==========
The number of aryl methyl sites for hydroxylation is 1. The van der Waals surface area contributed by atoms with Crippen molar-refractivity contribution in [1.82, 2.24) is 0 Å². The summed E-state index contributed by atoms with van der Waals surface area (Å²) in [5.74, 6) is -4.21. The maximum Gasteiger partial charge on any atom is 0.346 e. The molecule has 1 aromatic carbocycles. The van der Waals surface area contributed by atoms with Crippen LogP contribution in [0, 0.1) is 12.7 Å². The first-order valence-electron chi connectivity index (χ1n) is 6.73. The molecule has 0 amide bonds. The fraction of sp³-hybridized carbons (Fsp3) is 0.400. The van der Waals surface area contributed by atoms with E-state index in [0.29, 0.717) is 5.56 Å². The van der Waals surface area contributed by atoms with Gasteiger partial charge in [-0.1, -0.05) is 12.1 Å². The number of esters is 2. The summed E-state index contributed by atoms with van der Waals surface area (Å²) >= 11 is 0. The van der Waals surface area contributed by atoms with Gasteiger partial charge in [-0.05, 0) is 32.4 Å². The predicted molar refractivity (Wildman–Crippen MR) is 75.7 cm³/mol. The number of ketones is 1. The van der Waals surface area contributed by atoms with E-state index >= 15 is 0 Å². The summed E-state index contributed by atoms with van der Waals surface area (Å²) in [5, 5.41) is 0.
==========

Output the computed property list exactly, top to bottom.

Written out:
The number of aryl methyl sites for hydroxylation is 1. The van der Waals surface area contributed by atoms with Crippen molar-refractivity contribution in [1.82, 2.24) is 0 Å². The summed E-state index contributed by atoms with van der Waals surface area (Å²) in [5.74, 6) is -4.21. The maximum Gasteiger partial charge on any atom is 0.346 e. The molecule has 1 aromatic carbocycles. The van der Waals surface area contributed by atoms with Crippen LogP contribution in [0, 0.1) is 12.7 Å². The first-order valence-electron chi connectivity index (χ1n) is 6.73. The molecule has 0 amide bonds. The fraction of sp³-hybridized carbons (Fsp3) is 0.400. The van der Waals surface area contributed by atoms with E-state index in [0.29, 0.717) is 5.56 Å². The van der Waals surface area contributed by atoms with Gasteiger partial charge in [-0.1, -0.05) is 12.1 Å². The number of esters is 2. The summed E-state index contributed by atoms with van der Waals surface area (Å²) >= 11 is 0. The van der Waals surface area contributed by atoms with Gasteiger partial charge in [-0.05, 0) is 32.4 Å². The predicted molar refractivity (Wildman–Crippen MR) is 75.7 cm³/mol. The number of ketones is 1. The van der Waals surface area contributed by atoms with E-state index >= 15 is 0 Å². The summed E-state index contributed by atoms with van der Waals surface area (Å²) in [5, 5.41) is 0.